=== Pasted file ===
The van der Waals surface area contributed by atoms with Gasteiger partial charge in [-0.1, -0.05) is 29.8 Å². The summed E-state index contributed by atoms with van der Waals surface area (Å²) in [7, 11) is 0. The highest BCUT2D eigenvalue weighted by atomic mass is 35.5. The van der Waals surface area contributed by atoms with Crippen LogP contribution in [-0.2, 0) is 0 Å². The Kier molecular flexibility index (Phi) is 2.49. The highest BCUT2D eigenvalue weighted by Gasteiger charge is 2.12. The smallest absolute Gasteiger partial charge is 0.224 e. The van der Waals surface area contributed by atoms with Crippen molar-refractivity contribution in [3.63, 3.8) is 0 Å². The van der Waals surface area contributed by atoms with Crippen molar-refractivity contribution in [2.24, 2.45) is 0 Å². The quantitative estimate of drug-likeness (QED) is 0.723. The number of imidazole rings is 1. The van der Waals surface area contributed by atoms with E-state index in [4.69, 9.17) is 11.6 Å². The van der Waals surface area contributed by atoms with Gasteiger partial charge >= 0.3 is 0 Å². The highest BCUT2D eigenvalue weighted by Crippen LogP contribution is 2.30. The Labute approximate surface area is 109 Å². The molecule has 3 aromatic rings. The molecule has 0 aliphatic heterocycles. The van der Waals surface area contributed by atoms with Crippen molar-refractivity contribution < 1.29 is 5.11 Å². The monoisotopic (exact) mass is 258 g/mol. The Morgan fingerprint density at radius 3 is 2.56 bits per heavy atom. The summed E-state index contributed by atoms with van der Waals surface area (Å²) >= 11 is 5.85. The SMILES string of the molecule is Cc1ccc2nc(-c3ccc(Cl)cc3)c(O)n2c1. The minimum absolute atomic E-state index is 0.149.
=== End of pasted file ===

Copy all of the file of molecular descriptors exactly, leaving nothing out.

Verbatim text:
The van der Waals surface area contributed by atoms with Gasteiger partial charge in [-0.1, -0.05) is 29.8 Å². The summed E-state index contributed by atoms with van der Waals surface area (Å²) in [7, 11) is 0. The highest BCUT2D eigenvalue weighted by atomic mass is 35.5. The van der Waals surface area contributed by atoms with Crippen LogP contribution in [-0.2, 0) is 0 Å². The Kier molecular flexibility index (Phi) is 2.49. The highest BCUT2D eigenvalue weighted by Gasteiger charge is 2.12. The smallest absolute Gasteiger partial charge is 0.224 e. The van der Waals surface area contributed by atoms with Crippen molar-refractivity contribution in [3.63, 3.8) is 0 Å². The van der Waals surface area contributed by atoms with Crippen molar-refractivity contribution in [2.24, 2.45) is 0 Å². The quantitative estimate of drug-likeness (QED) is 0.723. The number of imidazole rings is 1. The van der Waals surface area contributed by atoms with E-state index in [4.69, 9.17) is 11.6 Å². The van der Waals surface area contributed by atoms with Gasteiger partial charge >= 0.3 is 0 Å². The highest BCUT2D eigenvalue weighted by Crippen LogP contribution is 2.30. The Labute approximate surface area is 109 Å². The molecule has 3 aromatic rings. The molecule has 0 aliphatic heterocycles. The van der Waals surface area contributed by atoms with Crippen molar-refractivity contribution < 1.29 is 5.11 Å². The monoisotopic (exact) mass is 258 g/mol. The Morgan fingerprint density at radius 3 is 2.56 bits per heavy atom. The summed E-state index contributed by atoms with van der Waals surface area (Å²) >= 11 is 5.85. The SMILES string of the molecule is Cc1ccc2nc(-c3ccc(Cl)cc3)c(O)n2c1. The minimum absolute atomic E-state index is 0.149.